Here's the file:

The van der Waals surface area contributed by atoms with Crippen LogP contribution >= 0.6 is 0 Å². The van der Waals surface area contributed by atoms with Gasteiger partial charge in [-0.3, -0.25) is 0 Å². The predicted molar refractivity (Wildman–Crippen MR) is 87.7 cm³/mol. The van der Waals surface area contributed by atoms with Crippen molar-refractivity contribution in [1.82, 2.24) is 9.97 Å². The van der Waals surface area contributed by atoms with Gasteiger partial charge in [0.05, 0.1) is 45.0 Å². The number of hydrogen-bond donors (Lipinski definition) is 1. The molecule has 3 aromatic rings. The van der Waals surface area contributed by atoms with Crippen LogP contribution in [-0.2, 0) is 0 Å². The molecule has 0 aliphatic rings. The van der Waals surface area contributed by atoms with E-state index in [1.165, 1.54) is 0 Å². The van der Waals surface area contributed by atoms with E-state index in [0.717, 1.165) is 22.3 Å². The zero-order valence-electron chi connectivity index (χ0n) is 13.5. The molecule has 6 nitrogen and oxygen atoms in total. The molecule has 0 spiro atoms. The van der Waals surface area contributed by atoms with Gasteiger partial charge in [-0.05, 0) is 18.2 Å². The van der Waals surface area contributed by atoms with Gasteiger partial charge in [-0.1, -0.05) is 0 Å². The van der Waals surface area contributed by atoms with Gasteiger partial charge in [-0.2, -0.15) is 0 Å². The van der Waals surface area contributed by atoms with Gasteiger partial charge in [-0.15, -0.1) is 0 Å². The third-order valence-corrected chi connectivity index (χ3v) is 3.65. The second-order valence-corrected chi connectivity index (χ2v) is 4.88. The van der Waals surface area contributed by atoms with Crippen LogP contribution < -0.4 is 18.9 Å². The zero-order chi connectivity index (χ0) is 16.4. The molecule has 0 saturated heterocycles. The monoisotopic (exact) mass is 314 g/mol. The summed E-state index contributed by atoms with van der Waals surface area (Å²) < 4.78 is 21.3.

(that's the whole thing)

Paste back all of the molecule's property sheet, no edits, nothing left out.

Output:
The van der Waals surface area contributed by atoms with Crippen LogP contribution >= 0.6 is 0 Å². The van der Waals surface area contributed by atoms with Gasteiger partial charge in [-0.3, -0.25) is 0 Å². The predicted molar refractivity (Wildman–Crippen MR) is 87.7 cm³/mol. The van der Waals surface area contributed by atoms with Crippen molar-refractivity contribution in [1.82, 2.24) is 9.97 Å². The van der Waals surface area contributed by atoms with Gasteiger partial charge in [0.05, 0.1) is 45.0 Å². The number of hydrogen-bond donors (Lipinski definition) is 1. The molecule has 3 aromatic rings. The van der Waals surface area contributed by atoms with Crippen LogP contribution in [-0.2, 0) is 0 Å². The molecule has 0 aliphatic rings. The van der Waals surface area contributed by atoms with E-state index in [1.165, 1.54) is 0 Å². The van der Waals surface area contributed by atoms with E-state index in [0.717, 1.165) is 22.3 Å². The zero-order valence-electron chi connectivity index (χ0n) is 13.5. The molecule has 6 nitrogen and oxygen atoms in total. The molecule has 0 spiro atoms. The van der Waals surface area contributed by atoms with Gasteiger partial charge in [-0.05, 0) is 18.2 Å². The van der Waals surface area contributed by atoms with Gasteiger partial charge in [-0.1, -0.05) is 0 Å². The van der Waals surface area contributed by atoms with Gasteiger partial charge in [-0.2, -0.15) is 0 Å². The van der Waals surface area contributed by atoms with Gasteiger partial charge in [-0.15, -0.1) is 0 Å². The third-order valence-corrected chi connectivity index (χ3v) is 3.65. The second-order valence-corrected chi connectivity index (χ2v) is 4.88. The van der Waals surface area contributed by atoms with Crippen LogP contribution < -0.4 is 18.9 Å². The zero-order chi connectivity index (χ0) is 16.4. The molecule has 0 saturated heterocycles. The monoisotopic (exact) mass is 314 g/mol. The summed E-state index contributed by atoms with van der Waals surface area (Å²) < 4.78 is 21.3.